2015 Italian Grand Prix: Race Analysis

Hamilton’s Win Survives Stewards Inquiry

The drama at last weekend’s Italian Grand Prix continued well past the chequered flag. Lewis Hamilton was imperious on the day, building a substantial lead to Sebastian Vettel, who had no answer to the pace of the championship leader – contrary to Saturday afternoon predictions – as the Scuderia flattered to deceive at home. It was only when Hamilton’s Mercedes team realised that a post-race time penalty for starting the race with illegal tyre pressures could spoil their day that the Briton was informed that Hammer Time was necessary. Albeit, following an anxious two hour wait, Hamilton’s win was upheld.

And what a win it could prove to be in the context of the 2015 campaign.

Chinks In The Armour

Since the turn of the year, Mercedes have seemed almost infallible. Barring a strategic blunder in Monaco, and a catalogue of driver errors in Hungary, the team have staked a claim to perfection. The unreliability which blighted their 2014 copybook appeared to have been eradicated until two power-related incidents derailed Nico Rosberg’s Italian Grand Prix weekend and have demoted him to a near insurmountable 53 point deficit to his chief rival Hamilton.

Ultimately, the power unit change ahead of qualifying spelled a spiral of decline for his weekend. The new powerunit, which arrived at Monza at a cost of Brixworth’s final seven engine tokens, failed after FP3, meaning that the German had to switch to an old specification unit. To compound matters, the unit had completed each and every round of the championship since Canada and was therefore reaching the end of its usable life.

As such, Rosberg’s costly DNF on Sunday, which robbed him of an assured 15 points, can largely be attributable to the engine issue of Saturday. The post-race stewards inquiry which threatened to strip Hamilton of his 40th career victory was just as important in the context of Rosberg’s season. A 25 point gain for the front runner at this point in the season means that the reigning champ has one hand on what will be a third world title.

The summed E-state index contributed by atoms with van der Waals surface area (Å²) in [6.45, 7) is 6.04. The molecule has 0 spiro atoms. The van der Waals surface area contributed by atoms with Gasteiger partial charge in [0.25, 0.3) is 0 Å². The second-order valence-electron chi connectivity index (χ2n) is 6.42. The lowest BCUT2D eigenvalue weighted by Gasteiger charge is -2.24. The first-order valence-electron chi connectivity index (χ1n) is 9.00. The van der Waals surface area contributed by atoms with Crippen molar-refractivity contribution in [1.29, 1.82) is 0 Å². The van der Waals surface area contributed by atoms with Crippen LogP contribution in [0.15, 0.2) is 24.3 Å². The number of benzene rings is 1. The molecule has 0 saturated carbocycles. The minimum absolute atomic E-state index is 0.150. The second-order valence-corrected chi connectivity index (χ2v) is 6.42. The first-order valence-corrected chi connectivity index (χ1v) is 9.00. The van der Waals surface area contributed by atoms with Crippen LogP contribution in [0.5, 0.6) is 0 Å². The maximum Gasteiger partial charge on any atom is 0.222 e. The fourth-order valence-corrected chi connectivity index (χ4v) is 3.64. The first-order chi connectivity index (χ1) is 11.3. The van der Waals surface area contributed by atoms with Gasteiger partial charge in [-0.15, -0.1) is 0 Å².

Action and Reaction

Following the stewards decision, fans were divided by the verdict. Upon reading the FIA document, it is clear that a procedural grey area was what gave Mercedes a case to argue in an otherwise black and white incident. In regards to those who claim that this decision signifies that the minimum tyre pressure regulation is now unmanageable, it is important to consider that the stewards and scrutineers will unquestionably review how the loophole can be closed to avoid a repeat of Sunday’s drama.

“I’m Too Old For That”

In a sport where 17 is the new 25, Felipe Massa is now one of the most experienced drivers around. However, the Brazilian’s excellent 2015, in which he is adeptly fighting off his young teammate Valtteri Bottas, continued in Italy. Although we should not be entirely shocked that Massa’s expertise in defensive driving allowed him to repel his fast-charging teammate in the closing laps, his third place was still impressive, particularly given that it followed a Saturday where he carried a clear advantage over Bottas for the duration and out-qualified him.

Meanwhile, at the opposite end of the career spectrum, Max Verstappen was once again driving in his characteristic awe-inspiring manner, pulling off some fantastic overtakes as he worked his way through the field following his grid penalty. It may have only been P12, but the Dutchman continues to provide blockbuster entertainment.


Driver of the Day 

Marcus Ericsson

Last weekend was quite possibly one of Marcus Ericsson’s best during his short tenure in the sport. The Swede was downbeat following his three place grid drop, which demoted him out of the top ten on Saturday evening. Nonetheless, Ericsson fought back admirably on Sunday, driving an impeccable race and replacing his rookie teammate Felipe Nasr in the Sauber spotlight. Ericsson is beginning to show signs that deserves to be a long-term paddock fixture.

Overtake of the Day


One of a number of fine overtakes, the DRS brought the Dutchman into play before a late lunge around the outside of turn one saw his Toro Rosso earn the high-ground for turn two. It was another example of Verstappen’s remarkable feel under braking.

Team of the Weekend

Red Bull

At a venue where they expected little reward, a five point return courtesy of the two Dan’s was quite an achievement for the Milton Keynes squad. They have certainly seen a marked improvement in fortunes since what was a breakthrough British Grand Prix and with what should be their strongest track of the year next on the schedule, Red Bull are shaping to remount a challenge to the sport’s front-runners.

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